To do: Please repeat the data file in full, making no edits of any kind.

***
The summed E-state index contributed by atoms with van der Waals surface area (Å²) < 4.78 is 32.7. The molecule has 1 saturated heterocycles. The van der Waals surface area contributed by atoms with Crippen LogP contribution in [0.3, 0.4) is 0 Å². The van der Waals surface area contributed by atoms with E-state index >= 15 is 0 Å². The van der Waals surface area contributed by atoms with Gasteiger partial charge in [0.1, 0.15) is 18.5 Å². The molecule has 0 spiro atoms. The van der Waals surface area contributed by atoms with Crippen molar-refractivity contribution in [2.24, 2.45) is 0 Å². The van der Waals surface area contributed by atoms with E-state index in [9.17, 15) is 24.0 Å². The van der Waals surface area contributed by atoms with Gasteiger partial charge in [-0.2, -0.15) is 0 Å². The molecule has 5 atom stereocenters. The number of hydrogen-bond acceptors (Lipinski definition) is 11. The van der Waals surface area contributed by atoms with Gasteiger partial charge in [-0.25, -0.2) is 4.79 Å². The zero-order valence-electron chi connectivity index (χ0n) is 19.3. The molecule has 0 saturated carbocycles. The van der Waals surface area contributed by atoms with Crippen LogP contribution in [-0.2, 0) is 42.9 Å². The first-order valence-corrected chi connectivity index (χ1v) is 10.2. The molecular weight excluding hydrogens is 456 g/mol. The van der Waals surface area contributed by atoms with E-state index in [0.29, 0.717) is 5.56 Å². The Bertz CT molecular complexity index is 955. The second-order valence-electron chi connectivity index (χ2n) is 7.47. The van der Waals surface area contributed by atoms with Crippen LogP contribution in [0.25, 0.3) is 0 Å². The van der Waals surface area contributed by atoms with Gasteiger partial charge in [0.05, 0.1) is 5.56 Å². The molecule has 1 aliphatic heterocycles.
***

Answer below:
The summed E-state index contributed by atoms with van der Waals surface area (Å²) < 4.78 is 32.7. The molecule has 1 saturated heterocycles. The van der Waals surface area contributed by atoms with Crippen LogP contribution in [0.3, 0.4) is 0 Å². The van der Waals surface area contributed by atoms with E-state index >= 15 is 0 Å². The van der Waals surface area contributed by atoms with Gasteiger partial charge in [0.1, 0.15) is 18.5 Å². The molecule has 0 spiro atoms. The van der Waals surface area contributed by atoms with Crippen molar-refractivity contribution in [2.24, 2.45) is 0 Å². The van der Waals surface area contributed by atoms with E-state index in [9.17, 15) is 24.0 Å². The van der Waals surface area contributed by atoms with Gasteiger partial charge in [-0.2, -0.15) is 0 Å². The molecule has 5 atom stereocenters. The number of hydrogen-bond acceptors (Lipinski definition) is 11. The van der Waals surface area contributed by atoms with Gasteiger partial charge in [-0.25, -0.2) is 4.79 Å². The zero-order valence-electron chi connectivity index (χ0n) is 19.3. The molecule has 0 saturated carbocycles. The van der Waals surface area contributed by atoms with Crippen LogP contribution in [-0.2, 0) is 42.9 Å². The first-order valence-corrected chi connectivity index (χ1v) is 10.2. The molecular weight excluding hydrogens is 456 g/mol. The van der Waals surface area contributed by atoms with E-state index in [0.29, 0.717) is 5.56 Å². The Bertz CT molecular complexity index is 955. The second-order valence-electron chi connectivity index (χ2n) is 7.47. The van der Waals surface area contributed by atoms with Crippen LogP contribution in [0.25, 0.3) is 0 Å². The van der Waals surface area contributed by atoms with Gasteiger partial charge in [0.05, 0.1) is 5.56 Å². The molecule has 1 aliphatic heterocycles.